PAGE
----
Radiation Technician Education Requirements and Career Information
The title of radiation technician can apply to multiple career fields, such as radiation protection technicians, radiation therapists and radiologic technologists. Preparation for these jobs can range from on-the-job training to a college education and might require federally mandated training. Some professionals require state licensure and could pursue voluntary national certification.
Radiation Therapists and Radiologic Technologists
Students interested in becoming a radiation therapist or radiologic technologist can choose from certificate, associate's degree and bachelor's degree programs in these fields. To ensure standardized training, students might want to consider programs approved by either the Joint Review Committee on Education in Radiologic Technology or the American Registry of Radiologic Technologists (ARRT), both of which accredit programs in radiation therapy or radiography. Graduating from an accredited program is often a requirement for state licensure.
Accredited programs train students through instruction, laboratory sessions and clinical experiences. Courses focus on the procedures and equipment used in the field. They include topics in medical terminology, medical imaging technologies and radiographic positioning. Students who meet satisfactory achievement levels frequently participate in clinical rotations through a healthcare facility. As students advance through a program, experiences become more intensive and could involve added responsibility.
Radiologic technologists perform medical procedures utilizing diagnostic imaging equipment. Radiation therapists operate the machines that dispense cancer treatments to oncology patients. Both of these professionals spend time with patients, either explaining procedures or monitoring progress during a treatment. While radiation therapists work primarily with cancer patients, radiation technologists use x-rays and other imaging equipment to diagnose patients with a variety of conditions, such as broken bones, dental issues or tumors. Radiation technologists could choose to concentrate on a specific form of imaging, such as mammography or computed tomography.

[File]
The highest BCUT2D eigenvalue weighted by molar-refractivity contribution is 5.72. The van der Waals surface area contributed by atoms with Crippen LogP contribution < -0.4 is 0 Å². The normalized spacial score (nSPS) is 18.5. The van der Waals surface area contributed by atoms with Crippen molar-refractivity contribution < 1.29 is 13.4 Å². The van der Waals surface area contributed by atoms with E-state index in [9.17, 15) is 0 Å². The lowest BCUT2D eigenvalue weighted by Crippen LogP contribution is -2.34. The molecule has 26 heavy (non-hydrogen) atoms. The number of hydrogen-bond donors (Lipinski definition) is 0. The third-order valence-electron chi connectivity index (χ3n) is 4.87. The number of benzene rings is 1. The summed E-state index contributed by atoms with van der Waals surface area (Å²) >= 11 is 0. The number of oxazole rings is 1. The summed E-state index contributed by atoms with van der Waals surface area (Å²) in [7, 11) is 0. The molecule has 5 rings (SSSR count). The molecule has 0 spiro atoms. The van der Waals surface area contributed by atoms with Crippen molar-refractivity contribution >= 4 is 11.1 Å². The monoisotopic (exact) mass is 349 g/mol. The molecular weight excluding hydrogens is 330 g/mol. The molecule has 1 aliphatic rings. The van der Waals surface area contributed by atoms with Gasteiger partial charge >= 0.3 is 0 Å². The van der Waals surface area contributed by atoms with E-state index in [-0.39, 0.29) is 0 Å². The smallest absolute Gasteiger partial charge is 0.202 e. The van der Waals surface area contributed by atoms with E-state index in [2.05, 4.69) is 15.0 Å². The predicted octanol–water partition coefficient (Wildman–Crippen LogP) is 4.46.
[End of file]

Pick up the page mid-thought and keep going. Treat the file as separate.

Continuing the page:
Licensure and Certification
Federal laws regulate mandatory training for individuals who work with radiologic equipment, though each state specifies the requirements regarding licensure for professionals in this field. The majority require radiation therapists and radiological technologists to earn a state license. The ARRT offers nationally recognized certification exams for both fields that could be used by some states for licensure.
Career Outlook and Salary Information
The U.S. Bureau of Labor Statistics (BLS) reported that employment opportunities for radiation therapists were projected to increase 24%, and jobs for radiologic technologists were anticipated to increase 21% from 2012-2022 (www.bls.gov). Both occupations were expected to benefit from the expansion of the healthcare industry and improvements in cancer treatment. In May 2012, the BLS reported that the median annual salary of a radiation therapist was $77,560, and radiation technologists and technicians earned $54,620.